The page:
h.speak();

  Dog d("Spot", "Bark!");
  d.speak();

  Dog f("Fluffy", "Yap!");
  f.speak();
}

An interface has no implementation, and contains only a virtual destructor and pure virtual functions. virtual destructors ensure that when an interface is destroyed, the correct destructors will be called down the inheritance hierarchy. Interfaces have no state or implementation, they may be multiple-inherited.

// TODO: Example of an interface

When dealing with dynamic memory allocation both operators new or delete are aware of constructors and destructors. In contrast, malloc and free are not aware of class constructors or destructors.

A deep copy is when we create or allocate new memory addresses and assign the values at these addresses to match that of an existing object. See the example below, where A(A & rhs) implements a deep-copy of the rhs object. In the examples below, we also take advantage of C++11's range-based-for by implementing begin() and end members that return an iterator (int *) to the beginning and end of the dynamic array.

#include <iostream>

class A {
  // Private is the default access modifier within classes in c++
  int private_y; // This member will never be accessible from any derived class

public:
  // ctor
  A(int size, int value)
  : size_(size), intArray_(new int[size]) {
    for (auto &e : *this) e = value;
  };

  // Copy ctor implementing a deep-copy of rhs
  A(A & rhs) :size_(rhs.size_), intArray_(new int[size_]) {
    std::copy(&rhs.intArray_[0], &rhs.intArray_[size_], intArray_);
  }

  // dtor of base class with dynamic member is virtual to handle destruction
  ~A() {
    std::cout << "Deleting A\n";
    delete [] intArray_;
  }

  // Assignment operator utilizes copy ctor to create local copy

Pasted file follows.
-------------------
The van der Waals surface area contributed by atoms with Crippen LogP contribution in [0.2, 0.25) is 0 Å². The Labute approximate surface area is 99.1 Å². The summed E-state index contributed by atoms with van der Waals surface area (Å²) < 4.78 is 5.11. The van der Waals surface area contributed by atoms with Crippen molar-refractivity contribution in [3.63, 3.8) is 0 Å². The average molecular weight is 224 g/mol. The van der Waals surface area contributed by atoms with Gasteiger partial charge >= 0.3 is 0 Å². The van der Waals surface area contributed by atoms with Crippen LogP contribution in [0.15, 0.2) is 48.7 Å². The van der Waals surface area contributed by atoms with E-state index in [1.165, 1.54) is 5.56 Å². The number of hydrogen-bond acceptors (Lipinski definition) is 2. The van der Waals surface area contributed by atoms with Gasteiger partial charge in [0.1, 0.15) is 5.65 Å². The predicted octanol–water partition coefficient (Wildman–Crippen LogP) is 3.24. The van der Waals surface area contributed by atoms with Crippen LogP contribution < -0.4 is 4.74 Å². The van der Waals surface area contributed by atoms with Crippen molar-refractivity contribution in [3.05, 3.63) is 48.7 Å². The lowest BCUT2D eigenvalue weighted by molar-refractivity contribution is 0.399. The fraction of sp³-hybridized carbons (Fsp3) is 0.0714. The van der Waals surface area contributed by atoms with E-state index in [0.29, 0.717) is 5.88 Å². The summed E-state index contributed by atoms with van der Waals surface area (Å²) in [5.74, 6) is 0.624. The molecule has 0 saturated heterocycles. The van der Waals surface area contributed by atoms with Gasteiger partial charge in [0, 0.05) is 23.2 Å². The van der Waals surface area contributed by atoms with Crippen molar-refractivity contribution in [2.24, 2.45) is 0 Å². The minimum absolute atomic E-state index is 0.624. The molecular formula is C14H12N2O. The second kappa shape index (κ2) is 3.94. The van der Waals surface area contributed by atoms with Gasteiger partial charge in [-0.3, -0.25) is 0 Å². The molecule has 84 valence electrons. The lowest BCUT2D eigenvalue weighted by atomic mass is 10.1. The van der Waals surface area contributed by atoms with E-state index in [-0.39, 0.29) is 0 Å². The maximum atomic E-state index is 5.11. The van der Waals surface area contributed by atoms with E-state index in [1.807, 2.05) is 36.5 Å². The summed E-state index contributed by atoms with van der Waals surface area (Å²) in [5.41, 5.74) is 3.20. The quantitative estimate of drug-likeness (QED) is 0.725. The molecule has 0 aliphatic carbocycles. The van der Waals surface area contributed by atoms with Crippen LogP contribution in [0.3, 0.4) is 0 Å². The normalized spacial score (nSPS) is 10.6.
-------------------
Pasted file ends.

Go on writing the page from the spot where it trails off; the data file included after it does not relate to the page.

A & operator=(A rhs) {
    std::swap(intArray_, rhs.intArray_);
    std::swap(size_, rhs.size_);
  }

  // Implementing begin and end for use with objects derived from this class
  int * begin() { return &intArray_[0];};
  int * end() { return &intArray_[size_];};

  void print() {
    for (auto e : *this) {
      std::cout << e << std::endl;
    }
    std::cout << std::endl;
  }

protected:
  int size_;
  int * intArray_; // Dynamic memory requires defintition of ctor, dtor, and op=
};

int main (int const argc, char const * argv[])  {
  // Test destructor for base class A
  A * baseA = new A(5, 1);
  baseA->print();
  delete baseA;
}

A shallow copy is when we create a copy of an object using references to the original location of the data, as in the example below


#include <iostream>

class A {
  // Private is the default access modifier within classes in c++
  int private_y; // This member will never be accessible from any derived class

public:
  // ctor
  A(int size, int value)
  : size_(size), intArray_(new int[size]) {
    for (auto &e : *this) e = value;
  };

  // Copy ctor implementing a shallow-copy of rhs
  A(A & rhs) :size_{rhs.size_}, intArray_{rhs.intArray_} {};

  // Warning: If this object is ever used to initialize another, we will face an error on destruction
  //   Because we created a shallow-copy, we cannot delete the dynamic allocation without corrupting another object
  ~A() {
    std::cout << "Deleting A\n"; //
    delete [] intArray_; // Error! Double free detected; Since we created a shallow copy in dynamic memory